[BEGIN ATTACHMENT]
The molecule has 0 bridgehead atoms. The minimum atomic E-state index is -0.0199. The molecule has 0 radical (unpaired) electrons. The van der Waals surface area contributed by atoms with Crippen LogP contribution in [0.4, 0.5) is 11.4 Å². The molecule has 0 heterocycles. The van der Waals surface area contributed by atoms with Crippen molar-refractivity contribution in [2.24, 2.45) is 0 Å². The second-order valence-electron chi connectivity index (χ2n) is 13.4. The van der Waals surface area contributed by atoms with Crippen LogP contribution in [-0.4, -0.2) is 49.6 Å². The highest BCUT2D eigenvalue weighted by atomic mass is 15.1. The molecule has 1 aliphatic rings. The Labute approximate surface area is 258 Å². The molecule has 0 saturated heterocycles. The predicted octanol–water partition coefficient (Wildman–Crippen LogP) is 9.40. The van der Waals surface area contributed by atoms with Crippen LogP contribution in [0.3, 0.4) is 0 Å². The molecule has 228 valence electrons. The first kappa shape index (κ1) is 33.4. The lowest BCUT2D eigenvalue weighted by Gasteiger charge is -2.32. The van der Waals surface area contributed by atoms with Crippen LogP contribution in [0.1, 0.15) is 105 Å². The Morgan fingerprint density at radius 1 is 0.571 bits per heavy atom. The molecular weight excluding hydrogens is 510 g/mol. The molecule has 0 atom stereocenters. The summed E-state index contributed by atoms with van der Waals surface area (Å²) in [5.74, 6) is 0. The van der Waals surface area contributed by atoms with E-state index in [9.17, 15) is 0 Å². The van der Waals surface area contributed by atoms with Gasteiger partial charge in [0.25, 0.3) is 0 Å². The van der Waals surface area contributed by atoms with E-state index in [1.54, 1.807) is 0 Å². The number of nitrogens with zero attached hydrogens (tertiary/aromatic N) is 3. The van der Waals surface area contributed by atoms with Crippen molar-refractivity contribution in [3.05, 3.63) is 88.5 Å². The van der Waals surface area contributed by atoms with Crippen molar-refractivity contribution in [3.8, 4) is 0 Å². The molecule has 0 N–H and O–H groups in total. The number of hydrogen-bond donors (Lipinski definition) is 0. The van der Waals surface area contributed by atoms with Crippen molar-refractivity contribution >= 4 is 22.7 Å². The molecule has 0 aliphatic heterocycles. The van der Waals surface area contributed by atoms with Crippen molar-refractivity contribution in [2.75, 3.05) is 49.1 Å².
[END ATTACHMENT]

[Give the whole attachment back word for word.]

The molecule has 0 bridgehead atoms. The minimum atomic E-state index is -0.0199. The molecule has 0 radical (unpaired) electrons. The van der Waals surface area contributed by atoms with Crippen LogP contribution in [0.4, 0.5) is 11.4 Å². The molecule has 0 heterocycles. The van der Waals surface area contributed by atoms with Crippen molar-refractivity contribution in [2.24, 2.45) is 0 Å². The second-order valence-electron chi connectivity index (χ2n) is 13.4. The van der Waals surface area contributed by atoms with Crippen LogP contribution in [-0.4, -0.2) is 49.6 Å². The highest BCUT2D eigenvalue weighted by atomic mass is 15.1. The molecule has 1 aliphatic rings. The Labute approximate surface area is 258 Å². The molecule has 0 saturated heterocycles. The predicted octanol–water partition coefficient (Wildman–Crippen LogP) is 9.40. The van der Waals surface area contributed by atoms with Crippen LogP contribution in [0.3, 0.4) is 0 Å². The molecule has 228 valence electrons. The first kappa shape index (κ1) is 33.4. The lowest BCUT2D eigenvalue weighted by Gasteiger charge is -2.32. The van der Waals surface area contributed by atoms with Crippen LogP contribution in [0.1, 0.15) is 105 Å². The Morgan fingerprint density at radius 1 is 0.571 bits per heavy atom. The molecular weight excluding hydrogens is 510 g/mol. The molecule has 0 atom stereocenters. The summed E-state index contributed by atoms with van der Waals surface area (Å²) in [5.74, 6) is 0. The van der Waals surface area contributed by atoms with E-state index in [9.17, 15) is 0 Å². The van der Waals surface area contributed by atoms with Gasteiger partial charge in [0.25, 0.3) is 0 Å². The van der Waals surface area contributed by atoms with E-state index in [1.54, 1.807) is 0 Å². The number of nitrogens with zero attached hydrogens (tertiary/aromatic N) is 3. The van der Waals surface area contributed by atoms with Crippen molar-refractivity contribution in [3.05, 3.63) is 88.5 Å². The van der Waals surface area contributed by atoms with Crippen molar-refractivity contribution in [3.8, 4) is 0 Å². The molecule has 0 N–H and O–H groups in total. The number of hydrogen-bond donors (Lipinski definition) is 0. The van der Waals surface area contributed by atoms with Crippen molar-refractivity contribution >= 4 is 22.7 Å². The molecule has 0 aliphatic heterocycles. The van der Waals surface area contributed by atoms with Crippen molar-refractivity contribution in [2.75, 3.05) is 49.1 Å².